It's not in the slightest bit rare for suburban or rural homeowners to spot wild animals, especially in Vermont. However, seeing a Canada lynx there is a once-in-a-lifetime event. This June, the residents of a rural Londonderry home had that unique experience. Thankfully, they were able to snap a good, identifiable picture, making it the first confirmed evidence of a lynx in Vermont (outside the extremely wild Northeast Kingdom) in decades. You see, lynx are a very specialized predator, preying almost exclusively upon snowshoe hares. Where there aren't any snowshoe hares, there tend not to be any lynx.
The Vermont Fish & Wildlife Department's Chris Bernier, a wildlife biologist, said, "Vermont has never had a large or stable lynx population. Records of lynx in Vermont were extremely rare even at the time of the earliest colonists, and have remained infrequent." Continued Bernier, "We believe lynx may have dispersed into Vermont following a boom in Maine's lynx population in the early 1990s."
There's even more evidence: Back in May, a University of Vermont student's camera trap captured a black-and-white image of a lynx using a wildlife underpass under Route 9 in nearby Searsburg. Enthused Bernier, "We were thrilled to see the animal using a wildlife underpass that was created for the express purpose of allowing animals to pass safely under the road."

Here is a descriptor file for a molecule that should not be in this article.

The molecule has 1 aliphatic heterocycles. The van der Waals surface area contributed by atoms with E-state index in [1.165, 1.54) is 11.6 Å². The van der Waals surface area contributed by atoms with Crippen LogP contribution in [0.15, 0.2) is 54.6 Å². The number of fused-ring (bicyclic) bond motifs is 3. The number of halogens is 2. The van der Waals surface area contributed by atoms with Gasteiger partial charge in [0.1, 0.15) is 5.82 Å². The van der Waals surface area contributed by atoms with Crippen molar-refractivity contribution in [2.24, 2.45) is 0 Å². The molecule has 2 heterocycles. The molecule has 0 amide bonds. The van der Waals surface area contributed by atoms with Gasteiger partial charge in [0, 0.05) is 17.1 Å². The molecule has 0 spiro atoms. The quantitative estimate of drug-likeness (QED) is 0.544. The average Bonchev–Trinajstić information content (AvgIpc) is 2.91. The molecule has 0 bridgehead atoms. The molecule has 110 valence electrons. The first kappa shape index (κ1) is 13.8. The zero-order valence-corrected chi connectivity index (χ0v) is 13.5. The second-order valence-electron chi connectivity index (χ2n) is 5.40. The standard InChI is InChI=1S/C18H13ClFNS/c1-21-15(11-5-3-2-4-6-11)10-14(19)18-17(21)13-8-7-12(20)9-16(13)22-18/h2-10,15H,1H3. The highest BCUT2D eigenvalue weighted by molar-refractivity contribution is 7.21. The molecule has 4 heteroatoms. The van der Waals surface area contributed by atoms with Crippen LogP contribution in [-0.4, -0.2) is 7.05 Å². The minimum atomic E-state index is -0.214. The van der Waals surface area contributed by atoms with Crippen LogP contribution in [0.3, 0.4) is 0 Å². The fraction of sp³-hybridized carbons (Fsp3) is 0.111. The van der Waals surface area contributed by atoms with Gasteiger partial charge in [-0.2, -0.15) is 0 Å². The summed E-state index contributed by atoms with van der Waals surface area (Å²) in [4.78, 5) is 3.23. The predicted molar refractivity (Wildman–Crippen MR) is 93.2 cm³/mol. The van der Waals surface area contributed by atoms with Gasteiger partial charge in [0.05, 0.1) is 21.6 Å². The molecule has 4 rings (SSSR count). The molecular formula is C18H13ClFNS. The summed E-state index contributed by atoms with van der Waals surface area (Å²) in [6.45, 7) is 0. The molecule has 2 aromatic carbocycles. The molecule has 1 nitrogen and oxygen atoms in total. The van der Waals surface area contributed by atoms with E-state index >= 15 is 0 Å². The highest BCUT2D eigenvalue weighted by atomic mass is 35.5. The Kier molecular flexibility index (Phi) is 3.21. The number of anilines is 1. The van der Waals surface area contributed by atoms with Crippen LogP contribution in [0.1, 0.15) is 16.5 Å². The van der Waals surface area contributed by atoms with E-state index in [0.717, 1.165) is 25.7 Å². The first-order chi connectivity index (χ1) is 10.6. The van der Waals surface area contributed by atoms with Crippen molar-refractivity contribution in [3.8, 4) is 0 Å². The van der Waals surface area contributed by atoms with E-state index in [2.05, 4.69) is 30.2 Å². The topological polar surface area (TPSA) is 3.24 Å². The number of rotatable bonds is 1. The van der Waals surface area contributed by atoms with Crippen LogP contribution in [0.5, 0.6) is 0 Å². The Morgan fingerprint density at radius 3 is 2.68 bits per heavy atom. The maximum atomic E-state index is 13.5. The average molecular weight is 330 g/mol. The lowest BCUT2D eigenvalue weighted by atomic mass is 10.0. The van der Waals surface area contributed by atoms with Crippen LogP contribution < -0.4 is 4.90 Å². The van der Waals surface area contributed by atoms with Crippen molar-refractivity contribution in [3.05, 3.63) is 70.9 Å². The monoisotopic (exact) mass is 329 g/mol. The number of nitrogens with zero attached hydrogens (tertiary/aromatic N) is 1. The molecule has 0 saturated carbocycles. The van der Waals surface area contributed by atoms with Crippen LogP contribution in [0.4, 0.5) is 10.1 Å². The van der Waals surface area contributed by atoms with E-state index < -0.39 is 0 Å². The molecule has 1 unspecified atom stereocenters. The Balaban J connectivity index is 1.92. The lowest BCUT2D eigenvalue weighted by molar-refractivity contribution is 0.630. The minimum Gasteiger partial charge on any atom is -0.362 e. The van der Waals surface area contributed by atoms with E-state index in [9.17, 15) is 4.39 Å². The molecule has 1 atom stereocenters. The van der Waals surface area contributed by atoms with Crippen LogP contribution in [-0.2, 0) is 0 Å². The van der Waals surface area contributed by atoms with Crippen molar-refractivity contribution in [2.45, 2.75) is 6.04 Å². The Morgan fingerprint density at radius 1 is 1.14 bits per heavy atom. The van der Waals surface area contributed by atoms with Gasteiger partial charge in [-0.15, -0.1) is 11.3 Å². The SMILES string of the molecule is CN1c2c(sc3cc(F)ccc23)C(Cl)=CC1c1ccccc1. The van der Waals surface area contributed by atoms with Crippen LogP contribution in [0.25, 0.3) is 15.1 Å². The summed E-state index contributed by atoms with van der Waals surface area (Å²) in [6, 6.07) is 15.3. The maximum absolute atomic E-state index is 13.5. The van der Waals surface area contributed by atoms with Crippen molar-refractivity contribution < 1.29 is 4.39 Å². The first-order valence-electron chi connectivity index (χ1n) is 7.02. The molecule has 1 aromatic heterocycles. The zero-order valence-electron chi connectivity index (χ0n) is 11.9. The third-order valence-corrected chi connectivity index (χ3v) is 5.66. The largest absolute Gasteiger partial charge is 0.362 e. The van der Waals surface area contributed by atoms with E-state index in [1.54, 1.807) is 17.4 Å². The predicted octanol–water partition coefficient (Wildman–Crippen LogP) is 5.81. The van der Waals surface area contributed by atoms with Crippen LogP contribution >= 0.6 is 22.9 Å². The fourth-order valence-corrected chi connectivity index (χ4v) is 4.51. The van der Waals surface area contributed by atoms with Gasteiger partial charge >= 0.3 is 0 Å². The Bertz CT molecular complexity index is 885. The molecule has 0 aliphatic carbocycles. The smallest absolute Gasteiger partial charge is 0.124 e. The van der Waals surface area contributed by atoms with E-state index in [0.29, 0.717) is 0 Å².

Male lynx are known to travel long distances, so Bernier believes that there is a strong chance this may be the same lynx in both sightings. Biologists regularly monitor lynx habitat in the area and have not picked up other evidence of the animals locally, indicating that it is unlikely that lynx have established a resident population in southern Vermont.
Just one more reason to keep your trailcams powered up and a phone on you when you venture outdoors--you never know when you might be able to make wildlife news!